LCI Leases AW139 to Avencis Group for North Sea Crew Transport
Lease Corporation International (LCI), which signed a large helicopter order with AgustaWestland at last year’s Heli-Expo show, has announced an agreement with aerial services group Avincis (Booth No. C7211), which is leasing a new AW139. This will be operated for offshore crew changes in North Sea oil and gas fields by Avincis’s Aberdeen-based subsidiary Bond Offshore Helicopters.
“This is a welcome addition to Avincis’s 350-strong global fleet,” said Martin Whittaker, Avincis Group director of fleet and engineering.
“The AgustaWestland models are perfect fits for mission-critical crew transportation services,” added Crispin Maunder, LCI executive chairman.
At the 2012 Heli-Expo show, LCI placed a $400 million order with AgustaWestland for a mix of the new AW139/AW169/AW189 family, and these are set for delivery through 2017. The company, which has offices in Ireland, the UK and Singapore, entered the helicopter leasing market in 2012, with a focus on medium to heavy twin-engine helicopters weighing from 8,818 pounds to 18,739 pounds. It has already allocated a number of other helicopters from this order to undisclosed customers.
LCI, which already has a diverse airliner leasing portfolio, also is planning to place fresh orders with other rotorcraft manufacturers, according to CEO Mike Platt. Last year he told AIN that the company is also evaluating Eurocopter’s new EC175 twin and Bell’s 525 Relentless. In addition to the offshore sector, the leasing group is focusing on areas such as search and rescue and emergency medical services.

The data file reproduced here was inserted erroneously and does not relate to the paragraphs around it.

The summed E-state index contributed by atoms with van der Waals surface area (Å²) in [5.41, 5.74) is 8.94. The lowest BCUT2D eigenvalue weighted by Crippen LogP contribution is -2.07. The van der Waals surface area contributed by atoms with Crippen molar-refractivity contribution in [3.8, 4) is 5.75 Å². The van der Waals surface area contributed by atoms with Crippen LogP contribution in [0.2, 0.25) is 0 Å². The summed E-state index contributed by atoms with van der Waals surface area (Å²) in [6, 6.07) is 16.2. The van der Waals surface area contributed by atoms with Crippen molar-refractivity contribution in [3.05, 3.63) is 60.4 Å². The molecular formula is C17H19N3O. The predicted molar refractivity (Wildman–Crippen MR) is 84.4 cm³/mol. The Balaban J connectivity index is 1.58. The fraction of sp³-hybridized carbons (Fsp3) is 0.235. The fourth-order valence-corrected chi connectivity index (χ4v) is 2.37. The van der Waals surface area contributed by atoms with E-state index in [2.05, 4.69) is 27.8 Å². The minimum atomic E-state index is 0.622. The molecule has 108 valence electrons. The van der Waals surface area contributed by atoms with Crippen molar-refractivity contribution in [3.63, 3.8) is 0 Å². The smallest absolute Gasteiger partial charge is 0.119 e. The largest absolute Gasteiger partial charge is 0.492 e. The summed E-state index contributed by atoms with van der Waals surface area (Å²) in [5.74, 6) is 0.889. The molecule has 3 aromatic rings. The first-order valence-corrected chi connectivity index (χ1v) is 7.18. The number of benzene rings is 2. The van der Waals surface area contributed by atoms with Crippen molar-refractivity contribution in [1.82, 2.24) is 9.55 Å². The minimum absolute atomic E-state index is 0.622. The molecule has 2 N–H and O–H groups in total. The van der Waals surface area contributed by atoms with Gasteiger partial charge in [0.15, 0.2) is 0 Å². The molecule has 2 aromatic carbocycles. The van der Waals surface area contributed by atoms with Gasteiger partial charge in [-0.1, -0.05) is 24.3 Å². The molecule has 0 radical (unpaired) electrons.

LCI estimates that there are currently some 9,000 helicopters that are more than 30 years old still active in the market and, in its view, this represents significant potential demand for leasing new equipment. “There are significant advantages to leasing helicopters,” explained Platt. “If you are buying an aircraft you have to take on debt and the loan-to-value ratio [allowed by banks] is going down every year and is currently only about 75 to 80 percent, compared with 85 percent, so that high down payments are required and there is no real return on these.” LCI also claims that it can provide shorter lead times for new rotorcraft deliveries without any down payment.
Platt claimed that LCI’s experience in the fixed-wing aircraft leasing business means that it has strong relationships with banks that allow it to deliver flexibility and creativity in structuring leases. Since being established by the Libra group in 2004, LCI has built up a leasing portfolio of airliners valued at almost $5 billion. This consists mainly of Airbus and Boeing types, but the company also is among the initial customers for Bombardier’s new CSeries narrowbody, with orders for 20 of these aircraft and options for 20 more.